Presented by the Laurens County Historical Society, Dublin, Georgia. For questions and information, please contact Scott B. Thompson, Sr. at dublinhistory@yahoo.com.

Saturday, August 13, 2016

DR. PATRICK HUES MELL

DR. PATRICK HUES MELL
Eminent Eighteenth Century Educator



Dr. Patrick Hues Mell’s career in the educational and religious annals of 19th Century Georgia remains unprecedented.  From his humble beginnings as a teacher in a one room Montgomery County school house, Mell rose to become Chancellor of the University of Georgia.  From his first sermon as a licensed minister in a small Baptist Church, Rev. Mell was elevated to the Presidency of the Southern Baptist Convention for nearly a quarter century.  This is the story of one of Georgia’s most foremost citizens who began his remarkable career right here in East Central Georgia.

Patrick Hues Mell was born in Walthourville, Liberty County, Georgia on July 19, 1814.   By the age of fourteen, Patrick became an orphan after the death of his father followed shortly by the death of his mother.  With only the clothes on his back and a satchel of purely personal belongings, Mell began his teaching career in a one- room log schoolhouse, complete with a dirt floor.  He spent two years at Amherst College in Massachusetts before leaving early to teach school in West Springfield, Massachusetts.  He later served as Assistant Principal of East Hartford High School in Connecticut.   In October 1838, Mell accepted a position as teacher at Ryals in lower Montgomery County, which was located below present day Uvalda.  Just four months later, Mell received an offer to become the principal of a Female Seminary at Emory College at Oxford.   His employment came at the urgent request of Gov. George M. Troup of Laurens County.  Troup, who met the young teacher at Dr.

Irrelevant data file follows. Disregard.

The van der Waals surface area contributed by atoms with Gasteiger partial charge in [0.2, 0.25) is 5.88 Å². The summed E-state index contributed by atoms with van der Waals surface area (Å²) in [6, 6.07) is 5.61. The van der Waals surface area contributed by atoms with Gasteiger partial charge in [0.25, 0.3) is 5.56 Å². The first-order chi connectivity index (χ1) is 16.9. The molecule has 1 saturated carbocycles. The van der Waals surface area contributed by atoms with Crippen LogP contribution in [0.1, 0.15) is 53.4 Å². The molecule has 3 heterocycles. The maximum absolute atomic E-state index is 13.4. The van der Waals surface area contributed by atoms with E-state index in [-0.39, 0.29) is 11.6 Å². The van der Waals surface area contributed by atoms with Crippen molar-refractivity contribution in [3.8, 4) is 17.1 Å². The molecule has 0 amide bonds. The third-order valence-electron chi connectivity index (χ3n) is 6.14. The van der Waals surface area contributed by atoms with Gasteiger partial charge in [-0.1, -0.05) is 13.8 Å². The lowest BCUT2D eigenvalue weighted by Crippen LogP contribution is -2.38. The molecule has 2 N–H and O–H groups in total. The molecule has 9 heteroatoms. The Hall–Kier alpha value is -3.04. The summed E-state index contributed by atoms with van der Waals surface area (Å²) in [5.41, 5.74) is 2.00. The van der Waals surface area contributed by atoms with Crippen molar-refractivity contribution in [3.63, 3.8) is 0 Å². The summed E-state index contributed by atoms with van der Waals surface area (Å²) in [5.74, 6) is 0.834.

Perry’s house in Montgomery County, became a  ardent advocate of the young man. When plans to establish the seminary failed to materialize, Mell was offered an alternate position as Principal of the Classical and English School at Oxford, one which he accepted.

It was during his term at Emory that Mell was called to preach the Gospel. He obtained a license to preach in 1840.  With his career goals firmly established, Mell returned to Montgomery County to marry Lurene Howard Cooper, whom he taught as a student at Ryals.  Mrs. Mell was a guiding force in Mell’s advancement in the educational and religious fields before her untimely death just more than twenty years into their marriage.

In 1841, again up the influential request of Gov. Troup, Rev. Mell was offered the chair of the Department of Ancient Languages at Mercer University, then located at Penfield, Georgia.   A year later, Rev. Mell was ordained as a minister and served Greensboro Baptist Church and other churches in the area until 1852.    In 1845, Rev. Mell was one of the Georgia delegates to the organizing of the Southern Baptist Convention in Augusta.  He served as Clerk of the Georgia Baptist Convention from
1845 until 1855.  In 1855, when Rev. Mell resigned his position as professor at Mercer when he was not offered the presidency of that institution.  Mell turned down innumerable offers for positions at colleges and universities throughout the South, including the presidency of Wake Forest.